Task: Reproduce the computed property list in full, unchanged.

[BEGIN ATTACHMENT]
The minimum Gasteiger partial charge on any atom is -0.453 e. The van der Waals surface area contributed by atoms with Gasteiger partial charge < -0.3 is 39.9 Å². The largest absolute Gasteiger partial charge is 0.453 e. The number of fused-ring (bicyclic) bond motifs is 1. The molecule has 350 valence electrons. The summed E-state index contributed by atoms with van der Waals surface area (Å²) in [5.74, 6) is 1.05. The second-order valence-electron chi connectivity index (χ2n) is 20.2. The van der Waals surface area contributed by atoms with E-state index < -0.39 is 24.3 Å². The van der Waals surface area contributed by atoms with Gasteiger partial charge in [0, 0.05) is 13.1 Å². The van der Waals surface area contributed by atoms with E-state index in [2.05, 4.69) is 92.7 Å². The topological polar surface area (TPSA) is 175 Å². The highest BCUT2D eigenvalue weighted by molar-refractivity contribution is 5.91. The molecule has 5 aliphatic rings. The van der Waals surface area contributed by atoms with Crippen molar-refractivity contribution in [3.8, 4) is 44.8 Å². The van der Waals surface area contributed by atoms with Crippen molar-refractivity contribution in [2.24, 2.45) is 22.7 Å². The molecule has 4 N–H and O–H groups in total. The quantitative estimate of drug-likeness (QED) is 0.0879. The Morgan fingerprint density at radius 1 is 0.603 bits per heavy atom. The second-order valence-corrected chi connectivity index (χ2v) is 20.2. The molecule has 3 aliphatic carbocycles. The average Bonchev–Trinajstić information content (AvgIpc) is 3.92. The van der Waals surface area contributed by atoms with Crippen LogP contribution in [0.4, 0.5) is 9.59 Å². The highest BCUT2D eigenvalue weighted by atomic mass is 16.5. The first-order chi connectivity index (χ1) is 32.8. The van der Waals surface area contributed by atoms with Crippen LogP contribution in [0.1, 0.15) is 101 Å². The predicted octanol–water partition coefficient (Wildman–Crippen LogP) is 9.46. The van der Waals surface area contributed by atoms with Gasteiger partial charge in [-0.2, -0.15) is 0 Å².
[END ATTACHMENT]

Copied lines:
The minimum Gasteiger partial charge on any atom is -0.453 e. The van der Waals surface area contributed by atoms with Gasteiger partial charge < -0.3 is 39.9 Å². The largest absolute Gasteiger partial charge is 0.453 e. The number of fused-ring (bicyclic) bond motifs is 1. The molecule has 350 valence electrons. The summed E-state index contributed by atoms with van der Waals surface area (Å²) in [5.74, 6) is 1.05. The second-order valence-electron chi connectivity index (χ2n) is 20.2. The van der Waals surface area contributed by atoms with E-state index < -0.39 is 24.3 Å². The van der Waals surface area contributed by atoms with Gasteiger partial charge in [0, 0.05) is 13.1 Å². The van der Waals surface area contributed by atoms with E-state index in [2.05, 4.69) is 92.7 Å². The topological polar surface area (TPSA) is 175 Å². The highest BCUT2D eigenvalue weighted by molar-refractivity contribution is 5.91. The molecule has 5 aliphatic rings. The van der Waals surface area contributed by atoms with Crippen molar-refractivity contribution in [3.8, 4) is 44.8 Å². The van der Waals surface area contributed by atoms with Crippen molar-refractivity contribution in [2.24, 2.45) is 22.7 Å². The molecule has 4 N–H and O–H groups in total. The quantitative estimate of drug-likeness (QED) is 0.0879. The Morgan fingerprint density at radius 1 is 0.603 bits per heavy atom. The second-order valence-corrected chi connectivity index (χ2v) is 20.2. The molecule has 3 aliphatic carbocycles. The average Bonchev–Trinajstić information content (AvgIpc) is 3.92. The van der Waals surface area contributed by atoms with Crippen LogP contribution in [0.4, 0.5) is 9.59 Å². The highest BCUT2D eigenvalue weighted by atomic mass is 16.5. The first-order chi connectivity index (χ1) is 32.8. The van der Waals surface area contributed by atoms with Crippen LogP contribution in [0.1, 0.15) is 101 Å². The predicted octanol–water partition coefficient (Wildman–Crippen LogP) is 9.46. The van der Waals surface area contributed by atoms with Gasteiger partial charge in [-0.2, -0.15) is 0 Å².